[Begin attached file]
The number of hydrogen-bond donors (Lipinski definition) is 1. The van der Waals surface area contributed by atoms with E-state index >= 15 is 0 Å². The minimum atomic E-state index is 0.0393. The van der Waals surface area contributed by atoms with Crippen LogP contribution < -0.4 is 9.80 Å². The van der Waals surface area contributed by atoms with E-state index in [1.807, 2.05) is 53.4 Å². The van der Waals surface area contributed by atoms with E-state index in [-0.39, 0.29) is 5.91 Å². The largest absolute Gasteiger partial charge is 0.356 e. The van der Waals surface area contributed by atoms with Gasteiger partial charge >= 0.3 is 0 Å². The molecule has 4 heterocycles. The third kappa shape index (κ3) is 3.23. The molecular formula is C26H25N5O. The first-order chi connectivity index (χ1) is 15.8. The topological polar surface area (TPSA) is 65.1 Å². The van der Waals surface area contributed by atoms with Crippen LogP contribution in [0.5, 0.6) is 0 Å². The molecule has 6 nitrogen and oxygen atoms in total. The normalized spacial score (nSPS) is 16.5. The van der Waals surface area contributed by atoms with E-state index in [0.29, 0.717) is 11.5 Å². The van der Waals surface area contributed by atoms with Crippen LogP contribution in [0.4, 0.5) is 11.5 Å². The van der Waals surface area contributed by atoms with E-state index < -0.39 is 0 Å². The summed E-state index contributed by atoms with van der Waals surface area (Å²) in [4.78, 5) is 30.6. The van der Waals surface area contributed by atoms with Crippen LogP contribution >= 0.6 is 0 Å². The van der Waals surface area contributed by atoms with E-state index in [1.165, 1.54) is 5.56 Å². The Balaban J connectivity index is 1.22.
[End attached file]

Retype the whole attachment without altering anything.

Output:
The number of hydrogen-bond donors (Lipinski definition) is 1. The van der Waals surface area contributed by atoms with E-state index >= 15 is 0 Å². The minimum atomic E-state index is 0.0393. The van der Waals surface area contributed by atoms with Crippen LogP contribution < -0.4 is 9.80 Å². The van der Waals surface area contributed by atoms with E-state index in [1.807, 2.05) is 53.4 Å². The van der Waals surface area contributed by atoms with E-state index in [-0.39, 0.29) is 5.91 Å². The largest absolute Gasteiger partial charge is 0.356 e. The van der Waals surface area contributed by atoms with Gasteiger partial charge >= 0.3 is 0 Å². The molecule has 4 heterocycles. The third kappa shape index (κ3) is 3.23. The molecular formula is C26H25N5O. The first-order chi connectivity index (χ1) is 15.8. The topological polar surface area (TPSA) is 65.1 Å². The van der Waals surface area contributed by atoms with Crippen LogP contribution in [0.5, 0.6) is 0 Å². The molecule has 6 nitrogen and oxygen atoms in total. The normalized spacial score (nSPS) is 16.5. The van der Waals surface area contributed by atoms with E-state index in [0.29, 0.717) is 11.5 Å². The van der Waals surface area contributed by atoms with Crippen LogP contribution in [0.4, 0.5) is 11.5 Å². The van der Waals surface area contributed by atoms with E-state index < -0.39 is 0 Å². The summed E-state index contributed by atoms with van der Waals surface area (Å²) in [4.78, 5) is 30.6. The van der Waals surface area contributed by atoms with Crippen LogP contribution >= 0.6 is 0 Å². The van der Waals surface area contributed by atoms with E-state index in [1.165, 1.54) is 5.56 Å². The Balaban J connectivity index is 1.22.